Atlanta, Georgia: Art and Americana in Sweet Auburn

In October 2016, a Nashville friend mentioned she was house-sitting for a few weeks for her brother in Atlanta, Georgia. Since I’d never been to Atlanta, I promptly invited myself to stay with her for the weekend, and we spent two days exploring this amazing city. I didn’t really have any idea of what Atlanta looked like, and I didn’t do much trip prep, so I was blown away by how cool and beautiful the city was.

These photos are from the Sweet Auburn neighborhood, mostly from Edgewood Ave SE, which was covered in gorgeous street art and murals. My favorite was the detailed statement piece, “Education is Not a Crime,” pictured in the first photo on this post. Take a sec to open the image in a new tab and zoom in. It’s a powerful visual essay on the way African American history is sanitized into a single paragraph in textbooks. You can learn more about the mural and the artists here and here.

This is a very important part of Atlanta’s political and cultural history: “The Sweet Auburn Historic District is a historic African-American neighborhood along and surrounding Auburn Avenue, east of downtown Atlanta, Georgia, United States. The name Sweet Auburn was coined by John Wesley Dobbs, referring to the ‘richest Negro street in the world,’ one of the largest concentrations of African-American businesses in the United States. A National Historic Landmark District was designated in 1976, covering 19 acres (7.7 ha) of the neighborhood, significant for its history and development as a segregated area under the state’s Jim Crow laws” (via Wikipedia). It’s in this neighborhood that Martin Luther King Jr was born and grew up. It’s also in this neighborhood that Coretta Scott King built The King Center, where both she and her husband are now buried.

[35mm taken with my Canon EOS Rebel 2000.]

MD: American Visionary Art Museum

visionary This place. Wow. I cannot even begin to describe how inspiring it was! They define visionary art as “art produced by self-taught individuals, usually without formal training, whose works arise from an innate personal vision that revels foremost in the creative act itself.” Definitely worth a visit if you are ever in the area.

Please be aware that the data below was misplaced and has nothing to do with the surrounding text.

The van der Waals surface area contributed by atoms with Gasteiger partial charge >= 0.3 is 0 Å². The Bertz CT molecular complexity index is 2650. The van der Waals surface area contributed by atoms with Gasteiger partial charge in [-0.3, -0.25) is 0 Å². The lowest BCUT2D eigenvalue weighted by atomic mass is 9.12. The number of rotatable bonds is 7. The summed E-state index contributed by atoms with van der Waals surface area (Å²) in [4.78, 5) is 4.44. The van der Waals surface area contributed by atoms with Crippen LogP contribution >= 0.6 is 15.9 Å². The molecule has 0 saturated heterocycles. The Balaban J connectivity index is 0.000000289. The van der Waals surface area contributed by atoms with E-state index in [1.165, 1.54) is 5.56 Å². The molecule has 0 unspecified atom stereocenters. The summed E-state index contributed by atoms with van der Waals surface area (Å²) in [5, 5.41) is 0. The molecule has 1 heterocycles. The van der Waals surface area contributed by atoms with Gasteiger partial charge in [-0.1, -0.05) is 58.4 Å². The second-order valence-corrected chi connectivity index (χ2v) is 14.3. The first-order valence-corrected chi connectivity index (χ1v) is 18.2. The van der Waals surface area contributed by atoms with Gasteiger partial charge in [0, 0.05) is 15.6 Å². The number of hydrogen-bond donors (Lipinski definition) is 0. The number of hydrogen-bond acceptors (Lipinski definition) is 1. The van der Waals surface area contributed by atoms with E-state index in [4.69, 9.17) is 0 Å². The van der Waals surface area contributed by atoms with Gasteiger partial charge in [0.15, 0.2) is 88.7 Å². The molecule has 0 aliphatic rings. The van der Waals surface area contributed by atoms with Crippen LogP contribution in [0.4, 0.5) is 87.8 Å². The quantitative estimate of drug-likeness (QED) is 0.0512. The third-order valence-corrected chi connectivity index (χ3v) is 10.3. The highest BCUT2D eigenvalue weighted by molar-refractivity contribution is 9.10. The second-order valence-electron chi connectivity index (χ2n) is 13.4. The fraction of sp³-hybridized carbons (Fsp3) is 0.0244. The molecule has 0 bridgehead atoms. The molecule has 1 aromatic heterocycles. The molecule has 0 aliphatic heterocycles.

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visionary4 [35mm taken with my 1999 Olympus 105G Superzoom. Click here for more pictures of Maryland.]

Denmark: “Your Rainbow Panorama” at ARoS

IMG_4530aarhus Here’s something a bit more colorful than my usual 35mm offerings. These pictures are taken from “Your Rainbow Panorama,” a permanent installation piece by Olafur Eliasson on the roof ARoS, the Aarhus Art Gallery.  It’s such a simple concept, but still so beautiful. We were fortunate to visit on a sunny day, so the shape and colors of the walls produced some spectacular views. IMG_4529aarhus

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IMG_4508aarhus [Click here to see more of my pictures from Denmark.]

Copenhagen: Double Exposures (Part Six)

6 My last batch of double exposures from Copenhagen. I was trying to bring together the green spaces of the city with the more traditionally urban spaces. You can see the other five sets here. I think I’m almost finished posting my photos from my Erasmus semester in Denmark. If you follow me on instagram, you know that I’m back in Iceland now. I’m buckling down to write my Master’s thesis and *shudder* figure out what to do next. 6

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6   [35mm taken with my Canon Rebel 2000. Click here to see more of my pictures from Denmark and here to see more double exposures.]

Copenhagen: Double Exposures (Part Five)

5 More double exposures showing off both the green side of the Copenhagen and the urban side. The greenery in the second and third photos are from the edge of the garden surrounding Frederiksberg Palace, which was only a few blocks from my flat (For anyone who didn’t get the update, I’ve left Copenhagen now. I’m spending my Christmas break in Toronto and Washington, D.C. then heading back to Iceland).

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5   [35mm taken with my Canon Rebel 2000. Click here to see more of my pictures from Denmark and here to see more double exposures.]

Copenhagen: Double Exposures (Part Four)

4More double exposures showing off both the green side of the Copenhagen and the urban side. I think this first image of the lady with red hair over the evergreens in Assistens Cemetery is my favorite from the whole roll.4

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4   [35mm taken with my Canon Rebel 2000. Click here to see more of my pictures from Denmark and here to see more double exposures.]